Better AIDS drugs, or just fewer suicides?

December 19, 2009

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I’m on a roll this month with AIDS research reports that intrigue me, particularly because so many of them raise more questions than they answer.  I’m not sure if there is a Holiday uptick in these reports, or if the cold weather just means I have more time on my hands to sit at the computer.

In any event, this study recently reported a greater than 50% decrease in suicides among “HIV-positives” in Switzerland since the introduction of highly active antiretroviral therapy (HAART), aka the AIDS drug cocktail that includes protease inhibitors.

The report tries to explain the decrease by stating:  “In the pre-HAART era, high suicide rates were driven by disease progression, which at that time could not be prevented.”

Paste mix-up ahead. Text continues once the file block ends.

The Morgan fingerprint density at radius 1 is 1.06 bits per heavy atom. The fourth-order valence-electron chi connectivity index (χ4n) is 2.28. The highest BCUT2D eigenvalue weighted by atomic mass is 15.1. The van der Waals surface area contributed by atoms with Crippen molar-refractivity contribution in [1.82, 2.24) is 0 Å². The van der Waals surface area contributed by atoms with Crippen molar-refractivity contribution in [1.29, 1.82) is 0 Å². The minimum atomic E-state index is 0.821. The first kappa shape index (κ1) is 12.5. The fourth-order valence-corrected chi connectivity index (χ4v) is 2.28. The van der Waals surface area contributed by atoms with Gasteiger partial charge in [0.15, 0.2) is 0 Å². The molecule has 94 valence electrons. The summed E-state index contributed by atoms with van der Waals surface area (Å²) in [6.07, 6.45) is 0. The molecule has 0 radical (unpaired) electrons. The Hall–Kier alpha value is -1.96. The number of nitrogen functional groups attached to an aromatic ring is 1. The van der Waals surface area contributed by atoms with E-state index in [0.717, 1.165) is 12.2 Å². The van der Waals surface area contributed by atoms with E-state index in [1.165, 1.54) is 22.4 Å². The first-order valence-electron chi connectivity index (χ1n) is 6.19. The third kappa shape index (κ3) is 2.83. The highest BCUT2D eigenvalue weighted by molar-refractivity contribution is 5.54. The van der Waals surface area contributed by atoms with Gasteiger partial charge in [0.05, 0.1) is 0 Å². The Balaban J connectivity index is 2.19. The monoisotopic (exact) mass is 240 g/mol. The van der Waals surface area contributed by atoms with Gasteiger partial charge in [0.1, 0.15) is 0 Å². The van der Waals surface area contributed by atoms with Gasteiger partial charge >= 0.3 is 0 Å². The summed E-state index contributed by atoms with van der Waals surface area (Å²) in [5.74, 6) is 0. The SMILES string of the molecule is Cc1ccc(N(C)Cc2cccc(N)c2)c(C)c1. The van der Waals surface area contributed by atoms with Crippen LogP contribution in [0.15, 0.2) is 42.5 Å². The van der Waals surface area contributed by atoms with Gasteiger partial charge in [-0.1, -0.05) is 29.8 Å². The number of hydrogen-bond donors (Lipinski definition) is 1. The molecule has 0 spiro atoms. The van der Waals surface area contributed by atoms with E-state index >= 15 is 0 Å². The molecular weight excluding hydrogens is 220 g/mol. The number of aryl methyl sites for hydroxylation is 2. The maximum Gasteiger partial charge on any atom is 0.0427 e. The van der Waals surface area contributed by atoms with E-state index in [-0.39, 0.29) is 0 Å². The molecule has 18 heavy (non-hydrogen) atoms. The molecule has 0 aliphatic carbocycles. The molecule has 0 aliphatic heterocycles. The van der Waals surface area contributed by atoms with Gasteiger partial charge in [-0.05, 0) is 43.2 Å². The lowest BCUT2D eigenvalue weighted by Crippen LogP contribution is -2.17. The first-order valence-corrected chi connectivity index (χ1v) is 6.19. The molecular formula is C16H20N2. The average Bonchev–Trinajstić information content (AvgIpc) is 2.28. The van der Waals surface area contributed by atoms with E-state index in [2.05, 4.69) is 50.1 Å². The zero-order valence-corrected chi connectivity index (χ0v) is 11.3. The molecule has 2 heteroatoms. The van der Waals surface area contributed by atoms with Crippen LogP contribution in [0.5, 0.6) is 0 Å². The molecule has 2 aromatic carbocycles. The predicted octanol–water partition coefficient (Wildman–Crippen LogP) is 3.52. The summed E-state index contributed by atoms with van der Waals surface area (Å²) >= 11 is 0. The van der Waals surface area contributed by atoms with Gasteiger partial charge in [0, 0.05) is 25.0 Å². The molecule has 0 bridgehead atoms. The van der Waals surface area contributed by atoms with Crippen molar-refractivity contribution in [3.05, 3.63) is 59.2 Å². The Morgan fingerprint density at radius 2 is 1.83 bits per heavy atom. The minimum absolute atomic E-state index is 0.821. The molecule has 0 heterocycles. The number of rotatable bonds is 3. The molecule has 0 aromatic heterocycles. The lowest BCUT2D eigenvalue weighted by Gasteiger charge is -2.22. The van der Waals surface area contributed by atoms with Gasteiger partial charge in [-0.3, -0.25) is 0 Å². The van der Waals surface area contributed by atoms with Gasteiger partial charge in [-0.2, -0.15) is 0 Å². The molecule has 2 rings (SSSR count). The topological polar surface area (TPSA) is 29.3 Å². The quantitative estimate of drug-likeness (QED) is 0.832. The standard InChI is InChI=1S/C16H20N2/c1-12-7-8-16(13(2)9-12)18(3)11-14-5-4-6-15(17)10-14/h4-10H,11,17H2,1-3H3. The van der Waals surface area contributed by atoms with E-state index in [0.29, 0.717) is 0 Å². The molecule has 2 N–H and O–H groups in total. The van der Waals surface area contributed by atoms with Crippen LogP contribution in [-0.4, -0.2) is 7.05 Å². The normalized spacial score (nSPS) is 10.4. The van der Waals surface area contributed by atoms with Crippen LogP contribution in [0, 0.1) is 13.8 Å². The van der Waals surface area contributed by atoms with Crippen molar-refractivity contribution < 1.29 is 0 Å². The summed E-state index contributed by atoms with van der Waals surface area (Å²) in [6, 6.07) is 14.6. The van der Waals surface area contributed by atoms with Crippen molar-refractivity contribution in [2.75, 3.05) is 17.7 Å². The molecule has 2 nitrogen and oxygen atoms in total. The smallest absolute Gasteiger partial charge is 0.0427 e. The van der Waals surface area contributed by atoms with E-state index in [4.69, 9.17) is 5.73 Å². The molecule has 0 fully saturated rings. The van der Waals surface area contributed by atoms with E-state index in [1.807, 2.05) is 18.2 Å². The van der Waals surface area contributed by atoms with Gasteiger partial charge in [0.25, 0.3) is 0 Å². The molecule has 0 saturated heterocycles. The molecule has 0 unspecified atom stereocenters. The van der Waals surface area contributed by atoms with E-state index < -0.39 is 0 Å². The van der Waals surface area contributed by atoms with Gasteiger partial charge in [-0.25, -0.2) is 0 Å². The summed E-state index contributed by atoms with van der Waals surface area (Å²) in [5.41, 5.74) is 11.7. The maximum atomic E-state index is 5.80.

There is no reference given to support this supposition.  It is also very possible that researchers are guilty of AIDSpeak, referring to laboratory markers such as viral load and cd4 counts, rather than actual illness, which is what really matters when referring to “disease progression”.

When HAART was first proposed, it was with a great deal of hyperbole and optimism, to the extreme of coining the term “Lazurus Syndrome”.  It is not surprising that people with such an ominous diagnosis hanging over their heads would take encouragement from this psychological media blast.

So the question my mind still begs:  are reports of increased life expectancy on HAART likely biased by this previously unreported fact?

In other words, if fewer poz people on HAART are offing themselves prematurely, would that not skew the research numbers on life expectancy?

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